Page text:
Michael – Thursday
On Monday I saw a report in an online news site—African News Updates—that made me stop and think, but not initially. Basically, the article reported that a panel van had been stopped at a police road block and two men arrested. They had been transporting 80,000 ballot papers for the elections for mayor and counselors in Johannesburg already marked in favor of the ANC, the governing party in the city. Since the election was only on Wednesday, yesterday, and it was expected to be quite close, these fake votes could well have been significant. According to the report, the ANC denied any connection with the two men, and actually suggested that it was a plot by the opposition to try to discredit them.
Soon the article was spinning around Facebook to comments expressing disgust at this latest example of corruption and the government's underhand attempt to steal the election. I started to fulminate; I could feel a blog coming on. I actually started writing it.
|Jacques Steenkamp with |
Since the report was quite brief, I tried to get more details from other media. Surely this was big news? But there was nothing except a similar report from a site with the rather concerning address of gossipmillsa.com. That was a bit odd. But then I recalled a book event I’d been to at the weekend where I met Jacques Steenkamp, whose true crime discussion of a farm murder that wasn’t has sold 20,000 copies. But what struck me was that Jacques has been suspended from his job at the state broadcaster because he refused to follow a directive not to report on violent protests. And Forensic Psychologist Gerard Labuschagne told us how violent crime statistics were manipulated by lowering the level: a rape was investigated as a 'housebreaking,' murder became an 'inquest' (for suicide). So what else was the government suppressing? Reports on ballot box stuffing perhaps?
Then I took a closer look. The first thing that struck me as odd was that the police roadblock seemed to be taking place in the rain. Car lights were on, the road looks glossy. There hasn’t been anything but sun in Johannesburg for a week. Nevertheless, I know that the media often use stock pictures to illustrate an article. (In fact, it turns out that this picture was lifted from another South African news site.) For example, I once saw exactly the same picture of empty supermarket shelves in Bulawayo used by a big international network twice to illustrate Zimbabwe’s financial crisis on two occasions a couple of years apart.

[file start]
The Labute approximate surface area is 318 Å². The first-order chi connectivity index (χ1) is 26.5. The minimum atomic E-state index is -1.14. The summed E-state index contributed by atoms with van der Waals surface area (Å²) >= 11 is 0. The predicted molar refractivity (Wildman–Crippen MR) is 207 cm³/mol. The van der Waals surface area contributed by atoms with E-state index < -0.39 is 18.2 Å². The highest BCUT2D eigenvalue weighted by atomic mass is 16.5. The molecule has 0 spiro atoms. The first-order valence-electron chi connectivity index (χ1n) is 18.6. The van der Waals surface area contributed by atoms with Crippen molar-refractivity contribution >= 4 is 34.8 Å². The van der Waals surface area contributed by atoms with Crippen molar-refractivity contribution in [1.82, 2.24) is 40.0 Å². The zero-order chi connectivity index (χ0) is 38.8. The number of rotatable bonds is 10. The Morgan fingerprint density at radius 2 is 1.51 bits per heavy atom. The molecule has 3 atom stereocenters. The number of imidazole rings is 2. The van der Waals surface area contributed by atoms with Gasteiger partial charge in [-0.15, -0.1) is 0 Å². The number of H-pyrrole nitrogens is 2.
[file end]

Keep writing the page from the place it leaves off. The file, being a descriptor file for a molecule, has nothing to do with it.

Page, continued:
So shrugging that off, I turned to the ballot paper itself. The first thing I wondered was why the police were willing to allow the reporter to photograph their evidence. Maybe money changed hands? But the ballot paper itself has a number of problems. For one thing, the current leader of the Democratic Alliance is not the person whose picture appears on the paper. For another, some of the parties listed aren’t even contesting this election. Another stock picture? Surely not.
On Tuesday the police announced that the article was a hoax. No such incident had occurred. I believe them, but not everyone does. Several people are now posting comments that the incident did occur and that the police are covering it up under instructions from the government. It's the wages of the government's interference in the public's right to know. I suspect this story will continue to grow and be talked about. African News Updates will get lots of hits; their advertisers will be pleased.
A cursory search of certain sites concerning Donald Trump and Hilary Clinton show all sorts of 'facts' and I’m sure many of them are completely false. However, the latest pronouncement from Trump is his concern that the election will be ‘stolen.’ How this is going to happen is unclear—maybe that van with the already filled in votes again—but he's taking his rhetoric to a new level. We are told 'there will be a blood bath' if the election is 'stolen.' Trump intends to become President one way or the other. If I wasn't concerned before, I would be now.